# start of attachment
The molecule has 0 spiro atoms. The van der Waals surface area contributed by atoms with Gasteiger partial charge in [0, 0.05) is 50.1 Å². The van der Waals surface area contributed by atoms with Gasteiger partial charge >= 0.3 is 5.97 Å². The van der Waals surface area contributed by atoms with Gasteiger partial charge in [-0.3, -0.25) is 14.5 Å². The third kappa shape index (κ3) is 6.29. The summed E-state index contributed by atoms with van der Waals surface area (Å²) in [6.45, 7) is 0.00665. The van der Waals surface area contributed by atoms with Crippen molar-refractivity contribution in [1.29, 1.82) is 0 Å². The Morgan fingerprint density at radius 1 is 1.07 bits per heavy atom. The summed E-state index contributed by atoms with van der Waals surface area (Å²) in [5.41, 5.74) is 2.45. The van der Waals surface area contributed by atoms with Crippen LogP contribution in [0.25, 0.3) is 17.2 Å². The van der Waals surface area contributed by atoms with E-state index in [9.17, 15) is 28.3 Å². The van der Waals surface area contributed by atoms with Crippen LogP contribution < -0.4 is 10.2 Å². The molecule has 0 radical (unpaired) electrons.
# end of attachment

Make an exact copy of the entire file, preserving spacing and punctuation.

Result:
The molecule has 0 spiro atoms. The van der Waals surface area contributed by atoms with Gasteiger partial charge in [0, 0.05) is 50.1 Å². The van der Waals surface area contributed by atoms with Gasteiger partial charge >= 0.3 is 5.97 Å². The van der Waals surface area contributed by atoms with Gasteiger partial charge in [-0.3, -0.25) is 14.5 Å². The third kappa shape index (κ3) is 6.29. The summed E-state index contributed by atoms with van der Waals surface area (Å²) in [6.45, 7) is 0.00665. The van der Waals surface area contributed by atoms with Crippen molar-refractivity contribution in [1.29, 1.82) is 0 Å². The Morgan fingerprint density at radius 1 is 1.07 bits per heavy atom. The summed E-state index contributed by atoms with van der Waals surface area (Å²) in [5.41, 5.74) is 2.45. The van der Waals surface area contributed by atoms with Crippen LogP contribution in [0.25, 0.3) is 17.2 Å². The van der Waals surface area contributed by atoms with E-state index in [9.17, 15) is 28.3 Å². The van der Waals surface area contributed by atoms with Crippen LogP contribution < -0.4 is 10.2 Å². The molecule has 0 radical (unpaired) electrons.